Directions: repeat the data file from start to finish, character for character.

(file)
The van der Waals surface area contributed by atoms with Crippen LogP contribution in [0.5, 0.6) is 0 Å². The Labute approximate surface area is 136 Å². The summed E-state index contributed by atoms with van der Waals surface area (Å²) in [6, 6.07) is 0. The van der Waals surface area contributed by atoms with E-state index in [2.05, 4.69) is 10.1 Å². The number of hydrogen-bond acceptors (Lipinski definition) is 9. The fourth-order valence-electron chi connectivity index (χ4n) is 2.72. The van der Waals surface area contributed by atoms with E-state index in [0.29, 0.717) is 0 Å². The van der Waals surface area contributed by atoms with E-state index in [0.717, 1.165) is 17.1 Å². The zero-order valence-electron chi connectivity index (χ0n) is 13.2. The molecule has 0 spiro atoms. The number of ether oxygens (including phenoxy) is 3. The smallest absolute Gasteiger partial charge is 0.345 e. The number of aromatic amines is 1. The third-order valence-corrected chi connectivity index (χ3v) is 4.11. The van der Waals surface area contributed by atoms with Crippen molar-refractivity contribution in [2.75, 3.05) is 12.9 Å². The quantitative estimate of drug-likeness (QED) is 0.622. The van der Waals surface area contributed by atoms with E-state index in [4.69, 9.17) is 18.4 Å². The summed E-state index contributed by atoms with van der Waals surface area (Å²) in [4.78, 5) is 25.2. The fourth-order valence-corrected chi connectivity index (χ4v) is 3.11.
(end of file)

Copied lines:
The van der Waals surface area contributed by atoms with Crippen LogP contribution in [0.5, 0.6) is 0 Å². The Labute approximate surface area is 136 Å². The summed E-state index contributed by atoms with van der Waals surface area (Å²) in [6, 6.07) is 0. The van der Waals surface area contributed by atoms with E-state index in [2.05, 4.69) is 10.1 Å². The number of hydrogen-bond acceptors (Lipinski definition) is 9. The fourth-order valence-electron chi connectivity index (χ4n) is 2.72. The van der Waals surface area contributed by atoms with E-state index in [0.29, 0.717) is 0 Å². The van der Waals surface area contributed by atoms with E-state index in [0.717, 1.165) is 17.1 Å². The zero-order valence-electron chi connectivity index (χ0n) is 13.2. The molecule has 0 spiro atoms. The number of ether oxygens (including phenoxy) is 3. The smallest absolute Gasteiger partial charge is 0.345 e. The number of aromatic amines is 1. The third-order valence-corrected chi connectivity index (χ3v) is 4.11. The van der Waals surface area contributed by atoms with Crippen molar-refractivity contribution in [2.75, 3.05) is 12.9 Å². The quantitative estimate of drug-likeness (QED) is 0.622. The van der Waals surface area contributed by atoms with E-state index in [4.69, 9.17) is 18.4 Å². The summed E-state index contributed by atoms with van der Waals surface area (Å²) in [4.78, 5) is 25.2. The fourth-order valence-corrected chi connectivity index (χ4v) is 3.11.